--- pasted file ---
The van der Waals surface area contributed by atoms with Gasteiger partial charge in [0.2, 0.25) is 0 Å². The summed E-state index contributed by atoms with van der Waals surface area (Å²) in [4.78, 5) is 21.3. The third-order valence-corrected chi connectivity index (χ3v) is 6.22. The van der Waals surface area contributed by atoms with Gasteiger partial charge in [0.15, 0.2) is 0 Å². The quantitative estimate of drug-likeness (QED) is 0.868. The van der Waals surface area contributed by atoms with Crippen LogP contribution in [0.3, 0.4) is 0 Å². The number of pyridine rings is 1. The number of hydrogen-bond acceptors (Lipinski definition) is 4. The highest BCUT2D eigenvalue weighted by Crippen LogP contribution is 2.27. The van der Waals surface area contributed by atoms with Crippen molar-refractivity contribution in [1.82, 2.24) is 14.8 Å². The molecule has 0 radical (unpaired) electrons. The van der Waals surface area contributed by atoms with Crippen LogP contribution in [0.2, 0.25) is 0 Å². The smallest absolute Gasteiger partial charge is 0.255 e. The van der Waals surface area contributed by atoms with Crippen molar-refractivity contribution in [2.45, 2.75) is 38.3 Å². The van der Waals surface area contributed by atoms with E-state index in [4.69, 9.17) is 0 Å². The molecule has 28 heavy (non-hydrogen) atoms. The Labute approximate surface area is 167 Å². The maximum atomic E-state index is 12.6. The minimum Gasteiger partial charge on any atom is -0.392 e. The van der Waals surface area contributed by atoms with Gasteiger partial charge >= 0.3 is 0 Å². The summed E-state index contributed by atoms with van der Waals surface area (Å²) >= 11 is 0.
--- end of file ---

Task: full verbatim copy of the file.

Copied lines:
The van der Waals surface area contributed by atoms with Gasteiger partial charge in [0.2, 0.25) is 0 Å². The summed E-state index contributed by atoms with van der Waals surface area (Å²) in [4.78, 5) is 21.3. The third-order valence-corrected chi connectivity index (χ3v) is 6.22. The van der Waals surface area contributed by atoms with Gasteiger partial charge in [0.15, 0.2) is 0 Å². The quantitative estimate of drug-likeness (QED) is 0.868. The van der Waals surface area contributed by atoms with Crippen LogP contribution in [0.3, 0.4) is 0 Å². The number of pyridine rings is 1. The number of hydrogen-bond acceptors (Lipinski definition) is 4. The highest BCUT2D eigenvalue weighted by Crippen LogP contribution is 2.27. The van der Waals surface area contributed by atoms with Crippen molar-refractivity contribution in [1.82, 2.24) is 14.8 Å². The molecule has 0 radical (unpaired) electrons. The van der Waals surface area contributed by atoms with Crippen LogP contribution in [0.2, 0.25) is 0 Å². The smallest absolute Gasteiger partial charge is 0.255 e. The van der Waals surface area contributed by atoms with Crippen molar-refractivity contribution in [2.45, 2.75) is 38.3 Å². The van der Waals surface area contributed by atoms with E-state index in [4.69, 9.17) is 0 Å². The molecule has 28 heavy (non-hydrogen) atoms. The Labute approximate surface area is 167 Å². The maximum atomic E-state index is 12.6. The minimum Gasteiger partial charge on any atom is -0.392 e. The van der Waals surface area contributed by atoms with Gasteiger partial charge >= 0.3 is 0 Å². The summed E-state index contributed by atoms with van der Waals surface area (Å²) >= 11 is 0.